Planning a Project

Your project has been approved, so let’s start planning how the project work will be conducted to produce outputs and deliverables.

SDZ’s Program/Project Management – Implementation workspace can be used to document your project plan as an alternative to the following templates.


Recommended documentation

Project Plan

The Project Plan documents how you will achieve your project objectives. It expands on the content of the Project Brief and provides additional details regarding the work to be done, timeframe, budget, risk management, stakeholder communication, reporting and more.  

Risk Management Plan

The Risk Management Plan documents the potential risks associated with conducting the project (for example resistance to change from end users). Each risk is assessed in terms of its likelihood and consequence, and then mitigation actions identified to minimise impact on the project should the risk eventuate.

Communications Plan

The Communications Plan encourages you to think about how to prepare the stakeholders, target audience or end users to accept the project deliverables (services/systems). Creating effective communication channels is key to creating effective change behaviours and actions leading to successful adoption of new services or systems.  

Budget Management

The Budget management spreadsheet itemises the cost of the resources required through the life of the project. The resources include people, expertise and equipment or facilities. For some projects, the preference may be to itemise cost by activity rather than resources. 



Steps to plan a project

  1. Develop a project plan
    The Project Plan is a detailed roadmap of how you will conduct your project. Refer to the approved Project Brief to prepare the Project Plan. The Project Manager needs to collaborate with the project team and key stakeholders to develop the Project Plan by addressing the: 
    • Team structure, roles and responsibilities
    • Packages of work and associated timelines
    • Measures of success of the project
    • Stakeholder engagement and communication through the project
    • Change or business transformation approach and activities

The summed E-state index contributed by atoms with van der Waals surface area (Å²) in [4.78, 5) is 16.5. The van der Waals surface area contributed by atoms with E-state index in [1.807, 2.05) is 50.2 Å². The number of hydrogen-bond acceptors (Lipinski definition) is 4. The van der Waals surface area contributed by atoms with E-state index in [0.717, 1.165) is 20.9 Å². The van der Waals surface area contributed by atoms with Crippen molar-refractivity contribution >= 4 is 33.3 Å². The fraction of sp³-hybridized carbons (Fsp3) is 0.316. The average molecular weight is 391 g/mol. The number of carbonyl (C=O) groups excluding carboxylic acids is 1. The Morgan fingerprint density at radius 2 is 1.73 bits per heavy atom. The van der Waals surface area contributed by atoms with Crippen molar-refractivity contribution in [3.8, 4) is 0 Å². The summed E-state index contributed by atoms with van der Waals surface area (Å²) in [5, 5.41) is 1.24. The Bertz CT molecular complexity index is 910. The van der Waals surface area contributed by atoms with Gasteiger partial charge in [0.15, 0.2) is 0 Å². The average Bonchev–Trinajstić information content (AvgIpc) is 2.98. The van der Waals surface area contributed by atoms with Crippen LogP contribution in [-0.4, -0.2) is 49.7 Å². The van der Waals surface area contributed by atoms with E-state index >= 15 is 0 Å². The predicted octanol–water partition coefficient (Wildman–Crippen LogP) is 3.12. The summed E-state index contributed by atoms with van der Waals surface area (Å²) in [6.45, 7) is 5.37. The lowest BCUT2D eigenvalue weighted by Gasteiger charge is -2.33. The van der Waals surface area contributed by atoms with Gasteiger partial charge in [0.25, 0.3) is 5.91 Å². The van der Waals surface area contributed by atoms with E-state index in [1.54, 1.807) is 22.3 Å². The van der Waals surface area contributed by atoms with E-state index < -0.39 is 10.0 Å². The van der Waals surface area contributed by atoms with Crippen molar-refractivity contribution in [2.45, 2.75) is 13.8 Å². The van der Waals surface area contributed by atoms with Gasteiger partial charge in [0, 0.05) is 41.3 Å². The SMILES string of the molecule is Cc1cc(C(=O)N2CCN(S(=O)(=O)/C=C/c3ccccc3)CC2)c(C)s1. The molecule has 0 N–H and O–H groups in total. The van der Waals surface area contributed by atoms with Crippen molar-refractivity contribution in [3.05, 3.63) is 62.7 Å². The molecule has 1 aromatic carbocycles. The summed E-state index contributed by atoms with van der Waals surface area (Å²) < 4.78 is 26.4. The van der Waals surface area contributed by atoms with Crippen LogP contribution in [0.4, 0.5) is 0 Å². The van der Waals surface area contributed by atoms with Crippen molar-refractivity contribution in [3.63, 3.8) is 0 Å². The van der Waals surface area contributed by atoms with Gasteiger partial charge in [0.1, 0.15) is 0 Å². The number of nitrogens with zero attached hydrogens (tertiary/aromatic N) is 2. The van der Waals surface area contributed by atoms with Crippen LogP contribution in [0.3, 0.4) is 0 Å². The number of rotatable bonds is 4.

• Budget or cost of each activity and/or resources
    • Risks impacting the project and planned actions to minimise the impact of the risk
    • Business benefits and how and when will these be measured against the baseline
    • Constraints and assumptions.

    The value of a collaborative approach is that it builds rapport with and gains early buy in from the key stakeholders of the project.

    The Project Plan is structured to hold most of the information in the following supporting plans for ease of reference and update:
    • Work package and Schedule Plan
    • Risk Management Plan
    • Communication Plan
    • Change Management Plan
    • Benefits Measurement plan
    • Risk Register

    The Project Plan (and its supporting plans) is a living document that must be updated during the project life cycle to ensure it remains valid and reflects any changes approved by the Sponsor.

  2. Seek approval

    Present the Project Plan to the Sponsor / Project Board / Steering Committee for approval to proceed to the next stage (Execution). This is also the best time to discuss and agree on the governance arrangements in terms of reporting requirements (frequency, exception reporting, documentation and method of reporting), and project tolerances on key parameters such as cost, scope, schedule and quality of outputs.

    This approval step ensures all parties are aware of the risks, approach, deliverables and how the team and stakeholders will work together to deliver the project. 

Once your Project Plan is approved, you have the green light to proceed to the next stage - Execution.